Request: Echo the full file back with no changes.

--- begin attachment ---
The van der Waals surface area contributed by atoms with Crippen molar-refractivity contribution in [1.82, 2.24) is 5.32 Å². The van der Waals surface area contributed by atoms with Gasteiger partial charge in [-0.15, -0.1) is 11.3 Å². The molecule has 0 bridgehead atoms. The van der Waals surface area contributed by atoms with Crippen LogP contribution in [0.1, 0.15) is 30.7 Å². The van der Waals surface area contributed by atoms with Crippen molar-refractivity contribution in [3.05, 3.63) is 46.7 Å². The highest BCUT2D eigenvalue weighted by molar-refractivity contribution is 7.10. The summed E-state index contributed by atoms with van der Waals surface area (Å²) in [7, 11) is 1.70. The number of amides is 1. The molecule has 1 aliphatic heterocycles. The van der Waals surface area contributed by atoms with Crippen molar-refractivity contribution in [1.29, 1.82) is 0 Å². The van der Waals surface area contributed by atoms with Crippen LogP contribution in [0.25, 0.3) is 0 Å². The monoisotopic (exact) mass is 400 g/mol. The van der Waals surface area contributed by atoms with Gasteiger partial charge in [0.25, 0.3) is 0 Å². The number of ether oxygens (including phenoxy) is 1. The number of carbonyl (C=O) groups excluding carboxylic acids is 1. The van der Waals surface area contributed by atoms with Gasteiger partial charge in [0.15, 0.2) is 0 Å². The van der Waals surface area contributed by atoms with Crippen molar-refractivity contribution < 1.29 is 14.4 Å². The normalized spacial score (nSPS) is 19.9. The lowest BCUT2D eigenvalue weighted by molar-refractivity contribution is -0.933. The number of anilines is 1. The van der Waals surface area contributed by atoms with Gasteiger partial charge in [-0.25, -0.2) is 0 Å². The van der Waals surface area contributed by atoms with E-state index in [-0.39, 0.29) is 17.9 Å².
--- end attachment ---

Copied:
The van der Waals surface area contributed by atoms with Crippen molar-refractivity contribution in [1.82, 2.24) is 5.32 Å². The van der Waals surface area contributed by atoms with Gasteiger partial charge in [-0.15, -0.1) is 11.3 Å². The molecule has 0 bridgehead atoms. The van der Waals surface area contributed by atoms with Crippen LogP contribution in [0.1, 0.15) is 30.7 Å². The van der Waals surface area contributed by atoms with Crippen molar-refractivity contribution in [3.05, 3.63) is 46.7 Å². The highest BCUT2D eigenvalue weighted by molar-refractivity contribution is 7.10. The summed E-state index contributed by atoms with van der Waals surface area (Å²) in [7, 11) is 1.70. The number of amides is 1. The molecule has 1 aliphatic heterocycles. The van der Waals surface area contributed by atoms with Crippen molar-refractivity contribution in [1.29, 1.82) is 0 Å². The van der Waals surface area contributed by atoms with Crippen LogP contribution in [0.25, 0.3) is 0 Å². The monoisotopic (exact) mass is 400 g/mol. The van der Waals surface area contributed by atoms with Gasteiger partial charge in [0.25, 0.3) is 0 Å². The number of ether oxygens (including phenoxy) is 1. The number of carbonyl (C=O) groups excluding carboxylic acids is 1. The van der Waals surface area contributed by atoms with Gasteiger partial charge in [0.15, 0.2) is 0 Å². The van der Waals surface area contributed by atoms with Crippen molar-refractivity contribution < 1.29 is 14.4 Å². The normalized spacial score (nSPS) is 19.9. The lowest BCUT2D eigenvalue weighted by molar-refractivity contribution is -0.933. The number of anilines is 1. The van der Waals surface area contributed by atoms with Gasteiger partial charge in [-0.25, -0.2) is 0 Å². The van der Waals surface area contributed by atoms with E-state index in [-0.39, 0.29) is 17.9 Å².